Stories of lost continents and vanished cities have stirred men's minds for centuries. To this day, the search goes on for Atlantis, which was supposedly destroyed by earthquakes and tidal waves more than 12,000 years ago. Survivors of the doomed kingdom are said to have fled eastward to the Americas, where they helped inspire the development of civilization.
According to legend, however, two larger civilizations vanished long before Atlantis. They were the continents of Lemuria and Mu, each credited with being the original Garden of Eden.
The theory that Lemuria once covered what is now the Indian Ocean gained scholarly support in the mid-19th century, to explain similarities in animal and plant life on continents separated by thousands of miles of sea.
British zoologist P.L. Sclater coined the name Lemuria from the lemur family of animals, which are found in Africa, southern India and Malaya. He claimed that the lemurs must have been split up when the sea swamped their central homeland,an area that presumably stretched from the Malagasy Republic across the south coast of Asia to the Malay archipelago.
This theory was backed up by the finding of similar animal fossils in the South African province of Natal and southern India. Some 19th-century evolutionists, including England's Thomas Huxley, expressed their belief in Lemuria, and the German biologist Ernst Haeckel went a step further by suggesting that the vanished continent had been "the probable cradle of the human race."
From this developed the idea that the continent of Lemuria was Eden. "Lemuria was a land of clean air and flowing rivers, where man and beasts lived in wondrous harmony with the Creator's gracious bounty," said Professor Haeckel. "It was here on this sunny, wave-washed isle where the human race originated. This was the land God gave us called Eden."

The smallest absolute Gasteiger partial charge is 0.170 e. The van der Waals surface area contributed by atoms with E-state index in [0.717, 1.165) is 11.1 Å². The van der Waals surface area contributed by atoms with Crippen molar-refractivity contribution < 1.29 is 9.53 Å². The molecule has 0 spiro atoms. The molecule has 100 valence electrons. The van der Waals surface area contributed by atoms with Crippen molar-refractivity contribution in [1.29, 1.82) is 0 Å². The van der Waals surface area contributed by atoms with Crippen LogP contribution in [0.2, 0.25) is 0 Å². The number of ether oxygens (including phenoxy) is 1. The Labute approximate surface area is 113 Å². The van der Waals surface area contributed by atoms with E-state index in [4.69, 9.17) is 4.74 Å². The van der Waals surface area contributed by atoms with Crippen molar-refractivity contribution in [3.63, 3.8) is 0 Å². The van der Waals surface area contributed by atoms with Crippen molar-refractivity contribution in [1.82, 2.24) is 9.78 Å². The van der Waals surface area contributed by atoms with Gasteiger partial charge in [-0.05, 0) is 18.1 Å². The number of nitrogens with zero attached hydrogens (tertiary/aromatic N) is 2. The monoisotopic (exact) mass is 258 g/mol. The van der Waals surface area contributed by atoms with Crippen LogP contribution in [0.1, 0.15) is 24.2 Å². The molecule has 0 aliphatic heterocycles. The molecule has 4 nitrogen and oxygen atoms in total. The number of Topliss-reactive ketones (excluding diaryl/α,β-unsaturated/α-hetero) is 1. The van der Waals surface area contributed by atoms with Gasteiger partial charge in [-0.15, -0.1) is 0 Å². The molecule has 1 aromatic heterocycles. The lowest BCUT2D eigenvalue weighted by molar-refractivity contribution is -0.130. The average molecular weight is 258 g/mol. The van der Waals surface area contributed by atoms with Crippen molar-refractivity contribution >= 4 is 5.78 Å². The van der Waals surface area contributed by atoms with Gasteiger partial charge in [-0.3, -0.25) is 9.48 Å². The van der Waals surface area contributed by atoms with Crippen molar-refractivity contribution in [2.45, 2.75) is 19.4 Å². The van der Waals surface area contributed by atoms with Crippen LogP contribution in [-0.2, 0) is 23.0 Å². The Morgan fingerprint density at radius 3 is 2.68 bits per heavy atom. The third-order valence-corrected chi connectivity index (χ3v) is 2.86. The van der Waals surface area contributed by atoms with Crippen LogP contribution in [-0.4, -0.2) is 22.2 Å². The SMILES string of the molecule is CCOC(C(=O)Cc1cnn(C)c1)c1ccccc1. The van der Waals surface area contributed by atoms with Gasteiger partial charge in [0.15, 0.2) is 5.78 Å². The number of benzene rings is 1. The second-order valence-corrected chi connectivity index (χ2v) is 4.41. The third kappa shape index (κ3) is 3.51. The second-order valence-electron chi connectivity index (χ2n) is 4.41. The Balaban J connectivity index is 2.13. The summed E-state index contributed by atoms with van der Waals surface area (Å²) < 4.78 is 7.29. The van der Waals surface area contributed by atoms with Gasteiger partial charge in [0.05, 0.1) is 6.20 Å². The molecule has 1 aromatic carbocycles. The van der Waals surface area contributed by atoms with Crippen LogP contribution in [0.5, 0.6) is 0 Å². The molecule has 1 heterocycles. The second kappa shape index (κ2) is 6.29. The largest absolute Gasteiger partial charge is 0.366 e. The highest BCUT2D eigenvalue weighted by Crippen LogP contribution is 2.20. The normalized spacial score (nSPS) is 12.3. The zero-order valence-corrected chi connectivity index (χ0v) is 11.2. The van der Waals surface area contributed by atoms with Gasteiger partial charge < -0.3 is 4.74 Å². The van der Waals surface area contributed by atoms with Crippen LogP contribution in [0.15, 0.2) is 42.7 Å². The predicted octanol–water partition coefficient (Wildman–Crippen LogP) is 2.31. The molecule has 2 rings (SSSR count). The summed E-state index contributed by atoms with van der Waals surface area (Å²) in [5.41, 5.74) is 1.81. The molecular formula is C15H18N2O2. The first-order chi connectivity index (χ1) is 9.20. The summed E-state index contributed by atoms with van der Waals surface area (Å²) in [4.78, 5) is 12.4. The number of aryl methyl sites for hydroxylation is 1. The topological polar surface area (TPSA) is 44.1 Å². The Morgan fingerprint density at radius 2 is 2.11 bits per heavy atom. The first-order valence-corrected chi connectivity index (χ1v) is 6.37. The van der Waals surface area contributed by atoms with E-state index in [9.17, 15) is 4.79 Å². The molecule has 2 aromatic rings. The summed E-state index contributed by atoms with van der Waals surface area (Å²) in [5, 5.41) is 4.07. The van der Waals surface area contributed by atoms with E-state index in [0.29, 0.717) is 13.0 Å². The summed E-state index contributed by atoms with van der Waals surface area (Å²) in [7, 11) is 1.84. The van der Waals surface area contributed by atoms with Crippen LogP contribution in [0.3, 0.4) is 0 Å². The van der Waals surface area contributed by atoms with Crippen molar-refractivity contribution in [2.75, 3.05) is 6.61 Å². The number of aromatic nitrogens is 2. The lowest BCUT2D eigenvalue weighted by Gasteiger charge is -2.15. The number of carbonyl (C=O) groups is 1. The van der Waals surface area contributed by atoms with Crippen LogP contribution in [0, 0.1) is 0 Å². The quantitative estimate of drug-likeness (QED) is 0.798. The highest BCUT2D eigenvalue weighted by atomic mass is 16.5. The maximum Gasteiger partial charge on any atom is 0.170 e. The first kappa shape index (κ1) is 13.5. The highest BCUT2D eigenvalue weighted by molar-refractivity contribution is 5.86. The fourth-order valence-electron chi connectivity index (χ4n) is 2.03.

The lost continent of Mu was supposed to have been situated in the Pacific. According to Col. James Churchward, an adventurer who told the world of Mu in 1870, this continent was 5,000 miles long and 3,000 miles wide, with its center just south of the equator.
Among other things, the people of Mu had supposedly developed the ability to fly.
Col. Churchward claimed to have learned about Mu in India during the famine of 1866. He described how a Hindu priest taught him an ancient language, Naacal, which was apparently the original tongue of all mankind. The colonel was then able to decipher the story of Mu on ancient stone tablets hidden in the priest's temple.
The tablet supposedly revealed that man had appeared in Mu 2 million years ago and that a sophisticated race of 64 million people had evolved. Then the continent was destroyed in a volcanic eruption. But there were some survivors, and from them sprang all the world's present races.
"The people of Mu fell out of favor with their Creator and were destroyed," Col. Churchward wrote. "The children of that land had mastered the arcane sciences and were on the verge of challenging God's supremacy when calamity struck."
Both Lemuria and Mu may well have existed, for earthquakes, floods and volcanic eruptions have changed the face of the Earth many times. Certainly continents thousands of miles apart were once joined together, which accounts for plants and animals of the same species being found in different parts of the world.
It is now known that this is due to continental drift -- masses of land moving away from each other. But the continents drifted apart long before man appeared on the earth several million years ago.
Old beliefs die hard, however. Some people believe it is only a matter of time before deep-sea divers come across the crumbling remains of one or more of these ancient drowned kingdoms.
E. Randall Floyd can be reached at Rfloyd2@aol.com.
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